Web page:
US 7429921 B2
A communications system for an alarm or security system. A plurality of sensors are installed in a facility detect an alarm condition together with a control unit interconnected with the sensors and to which an alarm indication is sent by a sensor going into alarm. A communications path is established by which an alarm signal is transmitted from the control unit to an alarm processing station. A central database, remote from the facility, is accessible from the alarm processing station and includes up-to-date, pertinent information relating to the facility including its address and description, information about the sensor that triggered the alarm, a past history of other alarms, and special instructions regarding how responders should respond in the event hazardous materials are located in an area of the facility where the sensor is located. The system further includes a communications capability for providing this information to responders in route to the facility, including text and graphic information.
1. A communications system for an alarm or security system which includes a plurality of sensors for detecting an alarm condition in a building and includes a control unit interconnected with the sensors, the communications system comprising:
a communications path by which an alarm signal is transmitted from the control unit to an alarm processing station;
a database accessible from the alarm processing station, the database comprising a single database located remotely from the building and from the alarm processing station, the single, remote database being configured to continuously accept up-to-date, pertinent information relating to a building in which the alarm or security system is installed including the building's address and description, information about the sensor that triggered the alarm or security system into alarm, a past history of other alarms being triggered by the sensor, and special instructions regarding how responders should respond to the alarm in the event hazardous materials are located in an area of the building where the sensor is located;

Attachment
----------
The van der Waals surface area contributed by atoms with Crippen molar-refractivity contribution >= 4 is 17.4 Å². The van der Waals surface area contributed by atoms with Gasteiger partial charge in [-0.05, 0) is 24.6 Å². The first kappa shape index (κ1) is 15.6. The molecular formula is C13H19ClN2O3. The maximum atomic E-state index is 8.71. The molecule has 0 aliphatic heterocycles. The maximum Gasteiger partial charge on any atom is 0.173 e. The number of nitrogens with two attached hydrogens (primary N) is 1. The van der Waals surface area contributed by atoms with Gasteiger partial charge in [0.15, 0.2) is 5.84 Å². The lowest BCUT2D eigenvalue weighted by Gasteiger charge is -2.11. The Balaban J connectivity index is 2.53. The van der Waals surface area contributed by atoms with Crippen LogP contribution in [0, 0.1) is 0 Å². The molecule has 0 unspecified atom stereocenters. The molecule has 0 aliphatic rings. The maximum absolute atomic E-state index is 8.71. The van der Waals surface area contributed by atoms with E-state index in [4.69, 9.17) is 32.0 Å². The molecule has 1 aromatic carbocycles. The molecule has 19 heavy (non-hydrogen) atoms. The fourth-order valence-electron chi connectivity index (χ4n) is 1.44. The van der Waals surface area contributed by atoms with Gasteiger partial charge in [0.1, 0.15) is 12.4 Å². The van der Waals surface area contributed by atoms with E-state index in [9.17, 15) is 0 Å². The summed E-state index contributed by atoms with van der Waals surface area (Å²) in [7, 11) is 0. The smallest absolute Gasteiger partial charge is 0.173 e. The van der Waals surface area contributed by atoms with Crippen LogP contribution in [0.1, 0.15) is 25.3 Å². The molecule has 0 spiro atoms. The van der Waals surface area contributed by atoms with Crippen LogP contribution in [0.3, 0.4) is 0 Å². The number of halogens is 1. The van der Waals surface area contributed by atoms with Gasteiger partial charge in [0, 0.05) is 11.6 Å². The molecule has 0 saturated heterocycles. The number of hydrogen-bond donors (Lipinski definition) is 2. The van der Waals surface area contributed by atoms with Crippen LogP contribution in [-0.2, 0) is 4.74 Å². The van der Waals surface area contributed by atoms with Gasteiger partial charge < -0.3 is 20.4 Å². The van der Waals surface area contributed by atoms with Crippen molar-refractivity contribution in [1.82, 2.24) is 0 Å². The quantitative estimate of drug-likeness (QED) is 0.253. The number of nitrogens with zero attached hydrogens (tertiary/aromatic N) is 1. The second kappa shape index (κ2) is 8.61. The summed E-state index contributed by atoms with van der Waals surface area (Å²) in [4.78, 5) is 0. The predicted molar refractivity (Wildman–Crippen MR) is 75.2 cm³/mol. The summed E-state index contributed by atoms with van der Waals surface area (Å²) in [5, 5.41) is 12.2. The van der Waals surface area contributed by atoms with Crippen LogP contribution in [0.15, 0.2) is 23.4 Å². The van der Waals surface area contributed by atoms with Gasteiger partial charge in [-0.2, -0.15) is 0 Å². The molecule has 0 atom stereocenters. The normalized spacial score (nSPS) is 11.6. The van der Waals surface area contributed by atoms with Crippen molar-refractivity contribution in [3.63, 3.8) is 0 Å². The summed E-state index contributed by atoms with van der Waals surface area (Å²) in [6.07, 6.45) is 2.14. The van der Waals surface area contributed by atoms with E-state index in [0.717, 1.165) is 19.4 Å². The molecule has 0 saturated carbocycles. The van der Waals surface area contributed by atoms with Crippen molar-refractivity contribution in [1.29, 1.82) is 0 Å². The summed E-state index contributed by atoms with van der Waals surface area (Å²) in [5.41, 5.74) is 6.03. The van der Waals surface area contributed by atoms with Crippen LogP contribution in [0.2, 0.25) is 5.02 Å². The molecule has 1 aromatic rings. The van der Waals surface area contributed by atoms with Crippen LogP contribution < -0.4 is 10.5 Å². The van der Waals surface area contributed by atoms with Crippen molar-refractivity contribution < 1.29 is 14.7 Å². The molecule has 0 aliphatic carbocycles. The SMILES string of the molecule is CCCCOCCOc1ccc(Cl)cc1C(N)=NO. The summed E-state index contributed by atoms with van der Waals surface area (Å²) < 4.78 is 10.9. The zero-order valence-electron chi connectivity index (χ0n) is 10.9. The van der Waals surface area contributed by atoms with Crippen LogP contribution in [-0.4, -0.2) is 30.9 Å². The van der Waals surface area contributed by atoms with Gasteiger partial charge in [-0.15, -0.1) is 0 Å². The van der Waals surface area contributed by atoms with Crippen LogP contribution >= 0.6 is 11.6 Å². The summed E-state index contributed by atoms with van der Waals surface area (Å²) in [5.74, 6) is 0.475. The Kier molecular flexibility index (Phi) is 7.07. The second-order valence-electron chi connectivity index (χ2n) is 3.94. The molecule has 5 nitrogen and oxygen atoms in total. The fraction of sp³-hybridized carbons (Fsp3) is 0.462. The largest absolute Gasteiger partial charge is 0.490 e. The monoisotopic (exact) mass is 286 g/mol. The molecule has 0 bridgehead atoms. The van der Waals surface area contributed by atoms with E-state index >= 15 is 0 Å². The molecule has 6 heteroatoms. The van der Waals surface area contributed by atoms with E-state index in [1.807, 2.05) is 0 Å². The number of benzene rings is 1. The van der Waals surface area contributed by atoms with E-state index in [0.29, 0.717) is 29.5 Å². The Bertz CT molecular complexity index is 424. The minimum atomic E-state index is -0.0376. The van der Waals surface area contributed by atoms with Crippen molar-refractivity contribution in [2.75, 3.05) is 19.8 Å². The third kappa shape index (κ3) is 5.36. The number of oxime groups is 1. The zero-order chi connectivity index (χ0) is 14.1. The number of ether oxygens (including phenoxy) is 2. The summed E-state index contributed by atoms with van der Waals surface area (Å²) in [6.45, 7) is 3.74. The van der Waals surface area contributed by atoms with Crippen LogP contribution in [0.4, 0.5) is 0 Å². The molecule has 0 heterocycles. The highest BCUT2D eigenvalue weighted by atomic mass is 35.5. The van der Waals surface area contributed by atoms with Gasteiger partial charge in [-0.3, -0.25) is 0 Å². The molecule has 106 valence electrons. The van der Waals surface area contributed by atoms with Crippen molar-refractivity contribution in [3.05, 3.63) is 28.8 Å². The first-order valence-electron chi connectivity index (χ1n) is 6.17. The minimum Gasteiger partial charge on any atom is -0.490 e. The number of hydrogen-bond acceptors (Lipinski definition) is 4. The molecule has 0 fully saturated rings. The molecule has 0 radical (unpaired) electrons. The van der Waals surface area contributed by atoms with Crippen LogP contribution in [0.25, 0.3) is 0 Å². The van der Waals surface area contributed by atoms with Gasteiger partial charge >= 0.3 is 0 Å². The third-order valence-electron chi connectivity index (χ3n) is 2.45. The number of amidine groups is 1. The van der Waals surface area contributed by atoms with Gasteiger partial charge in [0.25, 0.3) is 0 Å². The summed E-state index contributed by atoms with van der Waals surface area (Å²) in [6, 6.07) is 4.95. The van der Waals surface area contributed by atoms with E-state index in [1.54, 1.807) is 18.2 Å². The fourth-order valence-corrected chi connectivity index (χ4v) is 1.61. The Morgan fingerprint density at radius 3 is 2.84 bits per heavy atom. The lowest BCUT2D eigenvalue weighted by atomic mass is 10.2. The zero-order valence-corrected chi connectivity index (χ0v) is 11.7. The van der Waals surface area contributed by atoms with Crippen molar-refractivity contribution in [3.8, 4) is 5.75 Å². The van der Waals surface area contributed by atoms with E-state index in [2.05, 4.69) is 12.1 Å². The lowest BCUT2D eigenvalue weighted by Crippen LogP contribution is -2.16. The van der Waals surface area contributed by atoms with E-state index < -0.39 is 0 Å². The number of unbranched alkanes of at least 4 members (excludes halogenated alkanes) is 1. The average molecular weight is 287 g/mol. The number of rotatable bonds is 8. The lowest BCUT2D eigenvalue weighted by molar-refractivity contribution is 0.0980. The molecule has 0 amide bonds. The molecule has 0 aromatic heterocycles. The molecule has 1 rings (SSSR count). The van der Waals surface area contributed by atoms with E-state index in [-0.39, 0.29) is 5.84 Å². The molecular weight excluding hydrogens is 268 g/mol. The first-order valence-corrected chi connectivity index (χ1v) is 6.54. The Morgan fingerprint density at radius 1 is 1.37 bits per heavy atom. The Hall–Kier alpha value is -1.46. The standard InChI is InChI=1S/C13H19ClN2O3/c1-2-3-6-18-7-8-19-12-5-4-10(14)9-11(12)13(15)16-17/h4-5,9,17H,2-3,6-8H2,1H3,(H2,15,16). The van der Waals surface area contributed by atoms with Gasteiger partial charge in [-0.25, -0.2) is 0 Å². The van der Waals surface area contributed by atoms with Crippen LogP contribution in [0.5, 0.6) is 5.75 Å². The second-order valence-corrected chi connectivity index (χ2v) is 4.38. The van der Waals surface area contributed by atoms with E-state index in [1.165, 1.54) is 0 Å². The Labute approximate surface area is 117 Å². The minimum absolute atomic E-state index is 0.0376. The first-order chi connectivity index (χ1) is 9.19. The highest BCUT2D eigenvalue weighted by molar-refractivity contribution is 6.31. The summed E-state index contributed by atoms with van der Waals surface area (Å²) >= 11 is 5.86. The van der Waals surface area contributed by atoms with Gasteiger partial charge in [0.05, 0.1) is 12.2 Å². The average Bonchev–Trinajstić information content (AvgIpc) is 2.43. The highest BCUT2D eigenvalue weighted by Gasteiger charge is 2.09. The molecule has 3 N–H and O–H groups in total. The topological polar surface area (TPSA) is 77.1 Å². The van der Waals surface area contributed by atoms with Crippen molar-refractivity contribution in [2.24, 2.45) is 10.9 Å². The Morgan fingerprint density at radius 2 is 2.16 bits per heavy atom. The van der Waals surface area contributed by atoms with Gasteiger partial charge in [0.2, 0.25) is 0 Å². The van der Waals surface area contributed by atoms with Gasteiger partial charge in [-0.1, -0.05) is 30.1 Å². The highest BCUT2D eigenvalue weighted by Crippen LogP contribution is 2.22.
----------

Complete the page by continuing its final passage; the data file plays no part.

a uniform resource locator link and identifier embedded in each transmission of the alarm signal for use in describing the alarm, its location, and any special actions required by a responder; and,
means by which the alarm processing station communicates with responders to the alarm including providing the responders with pertinent information stored in the single, remote database wherein the uniform resource locator link remains active for a specified period of time after transmission of the alarm signal.